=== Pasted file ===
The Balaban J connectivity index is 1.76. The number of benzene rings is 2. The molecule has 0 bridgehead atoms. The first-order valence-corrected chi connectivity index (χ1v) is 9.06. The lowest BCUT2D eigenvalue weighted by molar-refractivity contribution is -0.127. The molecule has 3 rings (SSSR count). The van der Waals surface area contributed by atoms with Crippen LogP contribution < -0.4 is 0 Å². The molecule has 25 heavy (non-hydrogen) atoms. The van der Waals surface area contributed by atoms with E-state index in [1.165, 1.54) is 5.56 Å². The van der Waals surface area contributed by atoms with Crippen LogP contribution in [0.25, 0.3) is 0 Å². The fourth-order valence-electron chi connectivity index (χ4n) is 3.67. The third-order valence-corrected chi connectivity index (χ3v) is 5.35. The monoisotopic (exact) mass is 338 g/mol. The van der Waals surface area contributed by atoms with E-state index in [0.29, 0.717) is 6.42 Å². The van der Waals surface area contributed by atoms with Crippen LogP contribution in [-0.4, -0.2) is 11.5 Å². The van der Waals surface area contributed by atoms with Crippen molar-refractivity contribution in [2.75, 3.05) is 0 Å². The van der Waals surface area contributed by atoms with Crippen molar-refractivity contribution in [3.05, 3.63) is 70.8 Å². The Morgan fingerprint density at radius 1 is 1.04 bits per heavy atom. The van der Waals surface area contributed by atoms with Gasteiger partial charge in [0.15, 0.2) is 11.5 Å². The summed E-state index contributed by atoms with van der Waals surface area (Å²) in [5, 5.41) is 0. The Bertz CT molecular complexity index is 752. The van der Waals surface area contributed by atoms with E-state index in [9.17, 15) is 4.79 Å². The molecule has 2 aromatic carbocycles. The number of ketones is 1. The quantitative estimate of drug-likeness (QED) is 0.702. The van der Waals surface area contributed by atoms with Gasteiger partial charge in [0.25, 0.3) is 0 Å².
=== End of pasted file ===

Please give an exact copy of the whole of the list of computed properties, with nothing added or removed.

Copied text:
The Balaban J connectivity index is 1.76. The number of benzene rings is 2. The molecule has 0 bridgehead atoms. The first-order valence-corrected chi connectivity index (χ1v) is 9.06. The lowest BCUT2D eigenvalue weighted by molar-refractivity contribution is -0.127. The molecule has 3 rings (SSSR count). The van der Waals surface area contributed by atoms with Crippen LogP contribution < -0.4 is 0 Å². The molecule has 25 heavy (non-hydrogen) atoms. The van der Waals surface area contributed by atoms with E-state index in [1.165, 1.54) is 5.56 Å². The van der Waals surface area contributed by atoms with Crippen LogP contribution in [0.25, 0.3) is 0 Å². The fourth-order valence-electron chi connectivity index (χ4n) is 3.67. The third-order valence-corrected chi connectivity index (χ3v) is 5.35. The monoisotopic (exact) mass is 338 g/mol. The van der Waals surface area contributed by atoms with E-state index in [0.29, 0.717) is 6.42 Å². The van der Waals surface area contributed by atoms with Crippen LogP contribution in [-0.4, -0.2) is 11.5 Å². The van der Waals surface area contributed by atoms with Crippen molar-refractivity contribution in [2.75, 3.05) is 0 Å². The van der Waals surface area contributed by atoms with Crippen molar-refractivity contribution in [3.05, 3.63) is 70.8 Å². The Morgan fingerprint density at radius 1 is 1.04 bits per heavy atom. The van der Waals surface area contributed by atoms with Gasteiger partial charge in [0.15, 0.2) is 11.5 Å². The summed E-state index contributed by atoms with van der Waals surface area (Å²) in [5, 5.41) is 0. The Bertz CT molecular complexity index is 752. The van der Waals surface area contributed by atoms with E-state index in [9.17, 15) is 4.79 Å². The molecule has 2 aromatic carbocycles. The number of ketones is 1. The quantitative estimate of drug-likeness (QED) is 0.702. The van der Waals surface area contributed by atoms with Gasteiger partial charge in [0.25, 0.3) is 0 Å².